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Mark Durkan: If the hon. Gentleman looks at amendment No. 7, he will see that it would allow people to consider and argue about other such proposals, to test one another and to press one another on them. However, the fact is that we could face a dangerous situation after 25 November if we have failed by that stage and if the language used is that of closing the book on devolution and therefore closing the book on the agreement for the foreseeable future. We could end up in circumstances that no one has advocated, no one has argued for and certainly no one has voted for in voting for any party. That is why I believe that, in the period that we have, if it looks as though we are not making progress to form the inclusive Executive and getting the First Minister and Deputy First Minister elected in the due way, it might well be appropriate, if the parties agree, to look at some options that still allow us to make progress that is consistent with the Good Friday agreement and that allows suspension to end—not to continue and prolong this kind of half-baked, twilight zone Assembly, but to create one that allows us to end direct rule and to restore the Assembly with its powers, the North/South Ministerial Council and the British-Irish Council.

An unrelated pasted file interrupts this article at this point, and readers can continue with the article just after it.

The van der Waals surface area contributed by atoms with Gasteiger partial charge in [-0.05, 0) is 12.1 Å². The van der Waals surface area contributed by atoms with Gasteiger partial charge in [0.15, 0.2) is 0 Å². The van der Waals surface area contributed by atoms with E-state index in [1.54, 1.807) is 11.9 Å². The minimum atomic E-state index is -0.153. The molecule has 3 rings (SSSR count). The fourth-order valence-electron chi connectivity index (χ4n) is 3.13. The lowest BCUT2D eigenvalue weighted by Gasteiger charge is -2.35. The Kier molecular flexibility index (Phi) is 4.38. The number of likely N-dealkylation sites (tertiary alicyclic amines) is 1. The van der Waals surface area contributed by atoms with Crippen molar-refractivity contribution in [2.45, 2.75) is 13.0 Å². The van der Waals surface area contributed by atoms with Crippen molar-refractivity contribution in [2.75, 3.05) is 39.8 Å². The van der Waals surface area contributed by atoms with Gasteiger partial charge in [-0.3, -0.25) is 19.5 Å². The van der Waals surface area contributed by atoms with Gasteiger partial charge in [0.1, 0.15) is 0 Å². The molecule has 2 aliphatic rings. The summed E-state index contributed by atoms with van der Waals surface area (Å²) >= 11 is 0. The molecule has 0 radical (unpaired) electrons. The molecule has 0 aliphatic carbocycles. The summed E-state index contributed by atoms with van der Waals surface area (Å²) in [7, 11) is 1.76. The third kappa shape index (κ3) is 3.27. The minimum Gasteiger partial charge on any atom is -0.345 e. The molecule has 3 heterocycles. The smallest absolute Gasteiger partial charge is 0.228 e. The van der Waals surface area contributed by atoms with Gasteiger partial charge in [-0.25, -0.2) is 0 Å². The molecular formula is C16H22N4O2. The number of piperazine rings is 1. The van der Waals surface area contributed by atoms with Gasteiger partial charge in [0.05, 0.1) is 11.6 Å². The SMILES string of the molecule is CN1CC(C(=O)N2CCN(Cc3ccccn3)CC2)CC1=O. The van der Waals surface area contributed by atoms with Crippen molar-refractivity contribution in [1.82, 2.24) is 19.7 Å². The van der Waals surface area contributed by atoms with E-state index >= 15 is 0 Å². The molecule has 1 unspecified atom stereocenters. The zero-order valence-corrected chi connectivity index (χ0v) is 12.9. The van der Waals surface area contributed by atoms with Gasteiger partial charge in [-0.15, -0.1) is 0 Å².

The hon. Member for Lagan Valley (Mr. Donaldson) refers to our proposals in the past. Our proposals were made more than two years ago. They did not require IRA decommissioning or anything else—it would have been restoration there and then, or restoration here and now—and if the Assembly were to discuss options such as ours, other parties would be free to propose other options. I urge the Secretary of State to make it clear that the Assembly will have the potential to maximise the agreement's implementation. That is made clear in amendment No. 7, and we would like to hear that the Government will consider that, rather than pushing to a position that would simply allow others to declare the agreement dead.

1.15 pm

We recognise in that context not only that we will be trying to test others with alternatives and better ways to find a more definite approach to implementing the agreement, but that other parties will be testing us with their proposals, some of which, of course, would involve departing from the agreement. However, if the purpose of the Assembly is, as we have been told over the past few weeks, to provide a forum where all the parties can discuss things and where side deals are not going on and if the Assembly is the locus for political discussions, it seems to me that, given such political discussions as the Government know they will have with the parties, the parties should be able to have discussions with one another in public view in the context of the Assembly created by the Bill.

I will not speak to the amendments tabled by other hon. Members. We have also tabled amendments Nos. 8 and 6 in this group. The purpose of amendment No. 8 is simple: to make it clear that the purpose of the